Sunday, March 1, 2015

Ice Caves, part 1

Part 1 of the series (so many photos to sort through!)  (see part 2, part 3, and part 4)

Sunday I headed out early for the Apostle Islands National Lakeshore in Wisconsin on the south shore of Lake Superior.  Caves are formed into the sandstone shore by wave action.  In the winter, splashing waves freeze on the rock formations and ground water seeps out and freezes, creating fantastic ice formations.  The caves I viewed are along the mainland part of the Park.

I knew it would be an icy trip, so prepared my boots.  I studded them with sheet metal screws for traction.  It worked quite well!

I got there about 8:30am and parked along Hwy 13.  I had to walk about 3/4 mi to get to the shore due to all the other sightseers.  Once at the beach, it is another 1.1 miles across the frozen lake.

Frozen in the ice are shards of ice.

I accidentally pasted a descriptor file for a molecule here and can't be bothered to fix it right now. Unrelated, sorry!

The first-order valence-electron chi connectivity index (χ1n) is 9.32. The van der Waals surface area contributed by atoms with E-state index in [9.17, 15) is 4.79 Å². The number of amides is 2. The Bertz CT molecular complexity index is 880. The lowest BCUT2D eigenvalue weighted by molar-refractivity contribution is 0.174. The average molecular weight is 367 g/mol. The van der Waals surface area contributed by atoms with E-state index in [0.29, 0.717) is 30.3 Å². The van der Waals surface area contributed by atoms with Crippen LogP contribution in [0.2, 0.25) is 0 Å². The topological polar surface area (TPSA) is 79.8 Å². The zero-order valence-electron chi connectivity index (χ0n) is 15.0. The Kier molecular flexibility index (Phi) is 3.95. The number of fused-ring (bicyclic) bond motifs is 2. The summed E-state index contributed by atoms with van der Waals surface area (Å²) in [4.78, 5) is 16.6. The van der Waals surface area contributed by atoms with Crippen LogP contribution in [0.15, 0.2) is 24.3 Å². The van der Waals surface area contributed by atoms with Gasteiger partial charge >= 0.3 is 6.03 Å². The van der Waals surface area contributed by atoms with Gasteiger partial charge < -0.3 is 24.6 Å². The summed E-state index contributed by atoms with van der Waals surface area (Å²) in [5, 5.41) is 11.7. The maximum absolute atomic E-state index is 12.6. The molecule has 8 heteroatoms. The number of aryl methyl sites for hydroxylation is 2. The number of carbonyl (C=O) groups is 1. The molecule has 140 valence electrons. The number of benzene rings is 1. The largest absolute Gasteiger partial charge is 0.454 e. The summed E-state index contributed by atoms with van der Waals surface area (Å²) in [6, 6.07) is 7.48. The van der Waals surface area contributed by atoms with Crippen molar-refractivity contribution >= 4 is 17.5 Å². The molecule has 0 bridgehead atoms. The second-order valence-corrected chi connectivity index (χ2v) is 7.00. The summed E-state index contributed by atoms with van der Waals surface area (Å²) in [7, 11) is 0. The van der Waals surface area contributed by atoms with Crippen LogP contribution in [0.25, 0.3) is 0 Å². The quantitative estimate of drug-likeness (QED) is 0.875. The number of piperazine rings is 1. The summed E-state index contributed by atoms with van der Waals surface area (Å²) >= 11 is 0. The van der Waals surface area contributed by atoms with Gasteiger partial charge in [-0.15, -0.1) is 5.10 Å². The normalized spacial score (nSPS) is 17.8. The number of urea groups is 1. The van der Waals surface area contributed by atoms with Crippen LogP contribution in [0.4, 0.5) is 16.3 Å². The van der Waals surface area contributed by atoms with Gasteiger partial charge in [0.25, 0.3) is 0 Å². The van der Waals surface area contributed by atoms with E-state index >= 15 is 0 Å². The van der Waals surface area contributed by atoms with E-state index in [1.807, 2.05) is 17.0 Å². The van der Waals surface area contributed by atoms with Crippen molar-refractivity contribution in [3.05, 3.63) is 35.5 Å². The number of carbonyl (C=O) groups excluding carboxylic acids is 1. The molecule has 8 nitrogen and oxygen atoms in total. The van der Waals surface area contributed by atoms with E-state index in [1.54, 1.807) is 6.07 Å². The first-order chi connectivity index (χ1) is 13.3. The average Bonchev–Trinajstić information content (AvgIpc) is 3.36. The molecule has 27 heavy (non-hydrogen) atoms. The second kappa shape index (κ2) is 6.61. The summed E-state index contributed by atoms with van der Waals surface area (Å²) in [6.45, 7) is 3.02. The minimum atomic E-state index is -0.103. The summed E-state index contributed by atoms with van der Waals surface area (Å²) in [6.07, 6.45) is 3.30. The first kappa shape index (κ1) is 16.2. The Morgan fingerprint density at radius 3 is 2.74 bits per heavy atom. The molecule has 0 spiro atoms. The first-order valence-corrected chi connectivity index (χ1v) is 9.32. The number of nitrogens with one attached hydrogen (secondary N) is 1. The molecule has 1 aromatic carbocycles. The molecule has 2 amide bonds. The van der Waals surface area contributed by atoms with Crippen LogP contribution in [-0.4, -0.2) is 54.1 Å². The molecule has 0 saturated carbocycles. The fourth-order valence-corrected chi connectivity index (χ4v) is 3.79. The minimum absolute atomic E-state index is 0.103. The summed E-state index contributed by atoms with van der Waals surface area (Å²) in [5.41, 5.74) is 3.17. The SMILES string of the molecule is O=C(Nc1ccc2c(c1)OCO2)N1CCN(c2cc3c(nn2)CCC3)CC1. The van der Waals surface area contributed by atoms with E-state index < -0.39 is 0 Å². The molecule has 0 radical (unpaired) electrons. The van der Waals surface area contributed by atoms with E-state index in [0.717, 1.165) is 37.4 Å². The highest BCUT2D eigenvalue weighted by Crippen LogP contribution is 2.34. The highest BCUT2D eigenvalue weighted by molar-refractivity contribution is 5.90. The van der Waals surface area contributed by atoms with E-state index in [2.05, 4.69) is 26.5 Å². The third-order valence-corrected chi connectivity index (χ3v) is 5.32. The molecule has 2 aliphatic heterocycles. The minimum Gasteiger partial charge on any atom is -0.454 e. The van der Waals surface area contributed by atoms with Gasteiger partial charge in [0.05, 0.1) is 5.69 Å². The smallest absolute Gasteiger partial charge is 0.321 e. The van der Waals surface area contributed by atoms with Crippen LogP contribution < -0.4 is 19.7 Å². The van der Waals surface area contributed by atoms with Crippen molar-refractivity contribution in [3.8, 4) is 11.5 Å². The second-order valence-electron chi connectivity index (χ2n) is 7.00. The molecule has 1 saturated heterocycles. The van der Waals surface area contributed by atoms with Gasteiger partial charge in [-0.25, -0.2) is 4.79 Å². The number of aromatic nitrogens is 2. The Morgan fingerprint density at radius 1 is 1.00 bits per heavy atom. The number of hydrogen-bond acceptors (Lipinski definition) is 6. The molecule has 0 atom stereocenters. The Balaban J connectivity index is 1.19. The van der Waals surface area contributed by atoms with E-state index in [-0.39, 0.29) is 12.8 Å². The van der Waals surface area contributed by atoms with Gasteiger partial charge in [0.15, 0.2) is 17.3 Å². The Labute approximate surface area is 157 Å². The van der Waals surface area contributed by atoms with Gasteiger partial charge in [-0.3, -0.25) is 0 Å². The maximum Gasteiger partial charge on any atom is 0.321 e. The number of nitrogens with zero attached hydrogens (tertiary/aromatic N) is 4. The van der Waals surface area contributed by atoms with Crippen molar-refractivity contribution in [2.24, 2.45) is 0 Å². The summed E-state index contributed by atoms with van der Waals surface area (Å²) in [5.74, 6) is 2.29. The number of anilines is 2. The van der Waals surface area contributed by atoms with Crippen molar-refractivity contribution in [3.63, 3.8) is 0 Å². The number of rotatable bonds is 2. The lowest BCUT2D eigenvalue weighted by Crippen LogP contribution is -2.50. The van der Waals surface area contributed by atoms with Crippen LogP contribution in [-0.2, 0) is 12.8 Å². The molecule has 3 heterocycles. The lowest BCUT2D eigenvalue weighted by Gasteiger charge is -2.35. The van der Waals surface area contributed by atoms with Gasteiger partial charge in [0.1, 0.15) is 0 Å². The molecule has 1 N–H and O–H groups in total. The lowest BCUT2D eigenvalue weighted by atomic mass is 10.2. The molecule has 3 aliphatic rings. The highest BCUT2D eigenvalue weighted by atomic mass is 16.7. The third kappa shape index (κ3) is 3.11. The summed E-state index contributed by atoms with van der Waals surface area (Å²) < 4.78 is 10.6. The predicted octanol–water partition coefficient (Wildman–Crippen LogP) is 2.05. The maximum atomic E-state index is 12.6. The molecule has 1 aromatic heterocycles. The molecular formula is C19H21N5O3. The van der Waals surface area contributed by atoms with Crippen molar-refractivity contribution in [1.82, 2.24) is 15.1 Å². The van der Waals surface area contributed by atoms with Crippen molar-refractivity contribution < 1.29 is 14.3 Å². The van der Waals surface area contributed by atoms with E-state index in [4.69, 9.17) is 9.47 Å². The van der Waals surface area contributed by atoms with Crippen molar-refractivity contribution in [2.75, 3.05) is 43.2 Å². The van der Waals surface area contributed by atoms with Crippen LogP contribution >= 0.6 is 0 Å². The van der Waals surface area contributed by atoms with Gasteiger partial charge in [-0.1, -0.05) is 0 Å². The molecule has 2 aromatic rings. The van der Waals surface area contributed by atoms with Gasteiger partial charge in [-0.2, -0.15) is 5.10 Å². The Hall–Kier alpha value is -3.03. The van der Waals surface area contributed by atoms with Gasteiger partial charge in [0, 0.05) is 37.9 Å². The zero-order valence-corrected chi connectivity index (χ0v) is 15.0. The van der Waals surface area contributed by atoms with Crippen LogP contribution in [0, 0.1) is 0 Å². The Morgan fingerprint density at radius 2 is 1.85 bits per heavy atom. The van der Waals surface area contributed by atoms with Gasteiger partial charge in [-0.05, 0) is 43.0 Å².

Lots of frozen air bubbles and microfractures. 

These bubbles were several inches in diameter.

 Half way there.  

Some of the ice is yellow.  This is from ground water that is steeped in organics compounds from the foliage and soil. 


Under a sandstone ledge

Looking up a sandstone cliff with a massive ground water icicles growing from it.
The lower icicle here was more than 10 ft long.

In a cave washed out by wave action, hanging with icicles made from splashing water.

Sheets of ice down the rock face.

 Crooked icicles formed as water runs down the sheet of ice, and with its momentum it doesn't fall straight down.  As the icicle forms, the water runs down the icicle and freezes to the top.

More pics in part 2part 3, and part 4 !

No comments:

Post a Comment